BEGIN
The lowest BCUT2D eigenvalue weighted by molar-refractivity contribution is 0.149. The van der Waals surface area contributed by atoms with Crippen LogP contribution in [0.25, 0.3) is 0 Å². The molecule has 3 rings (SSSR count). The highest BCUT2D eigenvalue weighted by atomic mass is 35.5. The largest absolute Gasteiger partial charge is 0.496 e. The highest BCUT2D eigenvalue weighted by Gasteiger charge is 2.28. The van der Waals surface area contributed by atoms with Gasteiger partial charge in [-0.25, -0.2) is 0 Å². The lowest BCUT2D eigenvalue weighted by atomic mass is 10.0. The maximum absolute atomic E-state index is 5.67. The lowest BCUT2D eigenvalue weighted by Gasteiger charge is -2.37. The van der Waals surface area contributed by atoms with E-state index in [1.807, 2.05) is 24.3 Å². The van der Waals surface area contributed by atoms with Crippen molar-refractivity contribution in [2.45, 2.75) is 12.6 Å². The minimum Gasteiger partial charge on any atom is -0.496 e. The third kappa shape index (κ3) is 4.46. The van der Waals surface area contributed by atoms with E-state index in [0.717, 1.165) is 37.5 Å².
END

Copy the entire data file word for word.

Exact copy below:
The lowest BCUT2D eigenvalue weighted by molar-refractivity contribution is 0.149. The van der Waals surface area contributed by atoms with Crippen LogP contribution in [0.25, 0.3) is 0 Å². The molecule has 3 rings (SSSR count). The highest BCUT2D eigenvalue weighted by atomic mass is 35.5. The largest absolute Gasteiger partial charge is 0.496 e. The highest BCUT2D eigenvalue weighted by Gasteiger charge is 2.28. The van der Waals surface area contributed by atoms with Gasteiger partial charge in [-0.25, -0.2) is 0 Å². The lowest BCUT2D eigenvalue weighted by atomic mass is 10.0. The maximum absolute atomic E-state index is 5.67. The lowest BCUT2D eigenvalue weighted by Gasteiger charge is -2.37. The van der Waals surface area contributed by atoms with E-state index in [1.807, 2.05) is 24.3 Å². The van der Waals surface area contributed by atoms with Crippen molar-refractivity contribution in [2.45, 2.75) is 12.6 Å². The minimum Gasteiger partial charge on any atom is -0.496 e. The third kappa shape index (κ3) is 4.46. The van der Waals surface area contributed by atoms with E-state index in [0.717, 1.165) is 37.5 Å².